This is a strange malady indeed. If you included it in fiction, you'd probably get called out without a great lead-in and explanation.

Jenn said...

I'm never gonna be able to do yoga again without envisioning the yoga instructor yell out "Warrior down!"

Man, I love Medical Mondays! I always learn so much. And realize how healthy and blessed I really am. ;)

Natalie Aguirre said...

Sounds like a weird ailment that we all hope we don't get.

Jemi Fraser said...

Now that's a quirky ailment! Could be a lot of fun to write about! :)

catherinemjohnson.wordpress.com said...

I love those visuals, what an unfortunate condition!

Jay Noel said...

That's a weird condition!

I'd better be careful, as my body has a hard time keeping potassium. I take potassium supplements. Not fun. Huge horse pills and they look like balls of styrofoam.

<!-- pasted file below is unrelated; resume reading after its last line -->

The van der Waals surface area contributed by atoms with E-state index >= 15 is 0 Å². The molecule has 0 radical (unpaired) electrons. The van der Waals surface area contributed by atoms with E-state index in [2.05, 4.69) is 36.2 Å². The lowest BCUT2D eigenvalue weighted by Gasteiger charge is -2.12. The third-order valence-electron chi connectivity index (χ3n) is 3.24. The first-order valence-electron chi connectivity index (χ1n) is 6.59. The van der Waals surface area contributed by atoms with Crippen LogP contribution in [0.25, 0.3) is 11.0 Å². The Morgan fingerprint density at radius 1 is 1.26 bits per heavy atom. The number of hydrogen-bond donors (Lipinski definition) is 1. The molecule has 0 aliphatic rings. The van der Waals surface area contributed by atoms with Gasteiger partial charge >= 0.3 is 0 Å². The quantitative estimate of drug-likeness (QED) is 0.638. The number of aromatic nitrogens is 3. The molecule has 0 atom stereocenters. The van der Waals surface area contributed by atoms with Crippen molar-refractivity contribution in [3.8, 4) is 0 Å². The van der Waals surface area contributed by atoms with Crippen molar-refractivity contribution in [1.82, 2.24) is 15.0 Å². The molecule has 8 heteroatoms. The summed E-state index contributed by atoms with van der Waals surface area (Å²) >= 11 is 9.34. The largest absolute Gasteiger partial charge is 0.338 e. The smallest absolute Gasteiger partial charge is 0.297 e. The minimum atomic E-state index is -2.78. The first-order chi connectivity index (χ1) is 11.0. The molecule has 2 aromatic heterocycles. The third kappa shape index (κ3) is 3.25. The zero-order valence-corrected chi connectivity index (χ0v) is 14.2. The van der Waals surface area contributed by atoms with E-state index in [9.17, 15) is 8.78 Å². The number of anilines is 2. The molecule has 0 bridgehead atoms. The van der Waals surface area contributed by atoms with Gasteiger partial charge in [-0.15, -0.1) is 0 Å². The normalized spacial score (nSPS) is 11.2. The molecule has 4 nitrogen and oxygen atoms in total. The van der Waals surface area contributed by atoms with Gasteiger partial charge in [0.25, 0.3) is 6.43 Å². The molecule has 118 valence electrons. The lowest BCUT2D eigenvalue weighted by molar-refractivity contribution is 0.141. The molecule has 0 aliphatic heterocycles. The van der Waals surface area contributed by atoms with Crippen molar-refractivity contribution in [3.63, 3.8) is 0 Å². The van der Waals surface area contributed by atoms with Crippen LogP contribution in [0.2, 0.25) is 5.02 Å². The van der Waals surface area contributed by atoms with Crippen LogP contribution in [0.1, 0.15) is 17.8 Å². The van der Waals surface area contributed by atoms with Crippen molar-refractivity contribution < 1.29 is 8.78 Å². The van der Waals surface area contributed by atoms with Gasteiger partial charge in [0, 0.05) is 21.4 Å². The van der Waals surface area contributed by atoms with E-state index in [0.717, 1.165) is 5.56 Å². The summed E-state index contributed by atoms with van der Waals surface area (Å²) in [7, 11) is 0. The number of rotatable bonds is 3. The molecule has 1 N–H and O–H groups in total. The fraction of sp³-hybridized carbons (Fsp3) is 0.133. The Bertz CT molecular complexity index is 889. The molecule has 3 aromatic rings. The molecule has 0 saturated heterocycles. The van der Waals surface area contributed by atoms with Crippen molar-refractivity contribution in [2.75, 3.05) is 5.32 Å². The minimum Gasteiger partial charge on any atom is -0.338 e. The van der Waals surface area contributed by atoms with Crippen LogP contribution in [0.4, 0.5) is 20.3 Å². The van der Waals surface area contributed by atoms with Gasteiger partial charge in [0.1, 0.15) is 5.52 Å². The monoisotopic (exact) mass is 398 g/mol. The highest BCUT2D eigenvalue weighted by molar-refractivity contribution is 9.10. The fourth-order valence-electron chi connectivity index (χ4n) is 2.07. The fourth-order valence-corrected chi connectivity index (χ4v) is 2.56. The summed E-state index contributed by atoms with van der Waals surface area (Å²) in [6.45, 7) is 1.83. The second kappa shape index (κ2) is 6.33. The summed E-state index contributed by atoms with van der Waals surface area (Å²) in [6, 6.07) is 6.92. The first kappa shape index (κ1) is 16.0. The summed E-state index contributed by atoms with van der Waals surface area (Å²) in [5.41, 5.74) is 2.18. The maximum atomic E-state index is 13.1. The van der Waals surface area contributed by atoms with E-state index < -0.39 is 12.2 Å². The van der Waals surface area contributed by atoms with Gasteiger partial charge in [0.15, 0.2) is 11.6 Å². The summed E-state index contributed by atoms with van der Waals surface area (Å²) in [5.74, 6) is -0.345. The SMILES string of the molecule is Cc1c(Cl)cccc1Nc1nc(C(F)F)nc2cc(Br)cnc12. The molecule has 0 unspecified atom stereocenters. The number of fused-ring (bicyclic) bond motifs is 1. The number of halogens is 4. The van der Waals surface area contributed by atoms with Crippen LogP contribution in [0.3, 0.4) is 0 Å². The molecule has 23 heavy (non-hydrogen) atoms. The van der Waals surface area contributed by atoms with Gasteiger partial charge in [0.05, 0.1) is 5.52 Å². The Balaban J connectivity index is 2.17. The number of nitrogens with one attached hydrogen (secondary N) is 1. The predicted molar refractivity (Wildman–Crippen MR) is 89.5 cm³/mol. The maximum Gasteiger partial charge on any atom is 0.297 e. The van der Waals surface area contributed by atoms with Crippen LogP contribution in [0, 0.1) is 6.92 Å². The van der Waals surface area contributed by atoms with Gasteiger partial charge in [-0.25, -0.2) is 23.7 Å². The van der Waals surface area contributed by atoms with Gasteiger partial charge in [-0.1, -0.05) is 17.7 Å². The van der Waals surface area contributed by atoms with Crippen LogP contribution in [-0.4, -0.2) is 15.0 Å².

Susan Fields said...

That would definitely make life interesting...

mooderino said...

Reminds me a little of narcolepsy. Can't be easy to live with either.

mood

February Grace said...

Wow. That could be darn inconvenient.

Another great post!(I especially loved the yoga class bit *giggle*)

bru

lbdiamond said...

I think Blogger ate my comment. I made a joke and everything.

*sigh*

Love your scenarios!

Southpaw said...

ow bizarre and what completely different triggers!

Clara said...

Holly cow, Medical Mondays on tweeter!??? Oh hail yes!
Absolutely loved this Lydia : )

Krispy said...

I imagine this would be even more inconvenient if you were also an intrepid YA heroine who had to save the world. I mean, imagine being in The Hunger Games with this!

Kimberlee Turley said...

Laughed so hard at the yoga comment!

Warrior Down!

Emily Rose said...

Wow I've never heard of this! Haha, warrior down.;)

Carol Riggs said...

That is SO weird. Freaky, too! Now we are informed, thanks to you. :) Love your drawing!!!

Maurice Mitchell said...

That is a wild one! I'll bet it's been on House at least once. ***Googling***